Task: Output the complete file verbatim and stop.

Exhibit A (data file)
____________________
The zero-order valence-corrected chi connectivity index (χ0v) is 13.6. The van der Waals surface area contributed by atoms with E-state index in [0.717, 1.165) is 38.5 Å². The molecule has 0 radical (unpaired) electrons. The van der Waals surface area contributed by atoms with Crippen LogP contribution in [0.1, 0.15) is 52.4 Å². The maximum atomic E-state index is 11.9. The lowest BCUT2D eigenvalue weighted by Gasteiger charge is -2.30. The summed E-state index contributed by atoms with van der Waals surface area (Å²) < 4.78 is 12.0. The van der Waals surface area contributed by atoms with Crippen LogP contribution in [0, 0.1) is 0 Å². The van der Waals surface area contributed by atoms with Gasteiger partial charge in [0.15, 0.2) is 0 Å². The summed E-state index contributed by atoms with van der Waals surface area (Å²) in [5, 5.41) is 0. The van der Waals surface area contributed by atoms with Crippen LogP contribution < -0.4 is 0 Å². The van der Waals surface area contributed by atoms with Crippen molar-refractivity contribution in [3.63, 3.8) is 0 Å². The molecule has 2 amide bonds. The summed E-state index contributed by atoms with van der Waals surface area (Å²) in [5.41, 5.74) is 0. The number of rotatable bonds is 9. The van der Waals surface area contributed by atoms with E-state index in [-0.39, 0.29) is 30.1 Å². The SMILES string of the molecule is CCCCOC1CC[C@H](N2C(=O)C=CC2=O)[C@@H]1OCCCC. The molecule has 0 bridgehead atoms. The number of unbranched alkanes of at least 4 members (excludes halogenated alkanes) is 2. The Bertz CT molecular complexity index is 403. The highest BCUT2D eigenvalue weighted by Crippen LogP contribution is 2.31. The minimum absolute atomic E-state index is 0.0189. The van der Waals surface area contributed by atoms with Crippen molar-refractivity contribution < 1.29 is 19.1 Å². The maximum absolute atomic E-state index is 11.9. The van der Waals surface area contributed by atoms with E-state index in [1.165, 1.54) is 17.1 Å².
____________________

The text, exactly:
The zero-order valence-corrected chi connectivity index (χ0v) is 13.6. The van der Waals surface area contributed by atoms with E-state index in [0.717, 1.165) is 38.5 Å². The molecule has 0 radical (unpaired) electrons. The van der Waals surface area contributed by atoms with Crippen LogP contribution in [0.1, 0.15) is 52.4 Å². The maximum atomic E-state index is 11.9. The lowest BCUT2D eigenvalue weighted by Gasteiger charge is -2.30. The summed E-state index contributed by atoms with van der Waals surface area (Å²) < 4.78 is 12.0. The van der Waals surface area contributed by atoms with Crippen LogP contribution in [0, 0.1) is 0 Å². The van der Waals surface area contributed by atoms with Gasteiger partial charge in [0.15, 0.2) is 0 Å². The summed E-state index contributed by atoms with van der Waals surface area (Å²) in [5, 5.41) is 0. The van der Waals surface area contributed by atoms with Crippen LogP contribution < -0.4 is 0 Å². The van der Waals surface area contributed by atoms with Crippen molar-refractivity contribution in [3.63, 3.8) is 0 Å². The molecule has 2 amide bonds. The summed E-state index contributed by atoms with van der Waals surface area (Å²) in [5.41, 5.74) is 0. The number of rotatable bonds is 9. The van der Waals surface area contributed by atoms with E-state index in [-0.39, 0.29) is 30.1 Å². The SMILES string of the molecule is CCCCOC1CC[C@H](N2C(=O)C=CC2=O)[C@@H]1OCCCC. The molecule has 0 bridgehead atoms. The number of unbranched alkanes of at least 4 members (excludes halogenated alkanes) is 2. The Bertz CT molecular complexity index is 403. The highest BCUT2D eigenvalue weighted by Crippen LogP contribution is 2.31. The minimum absolute atomic E-state index is 0.0189. The van der Waals surface area contributed by atoms with Crippen molar-refractivity contribution < 1.29 is 19.1 Å². The maximum absolute atomic E-state index is 11.9. The van der Waals surface area contributed by atoms with E-state index in [1.165, 1.54) is 17.1 Å².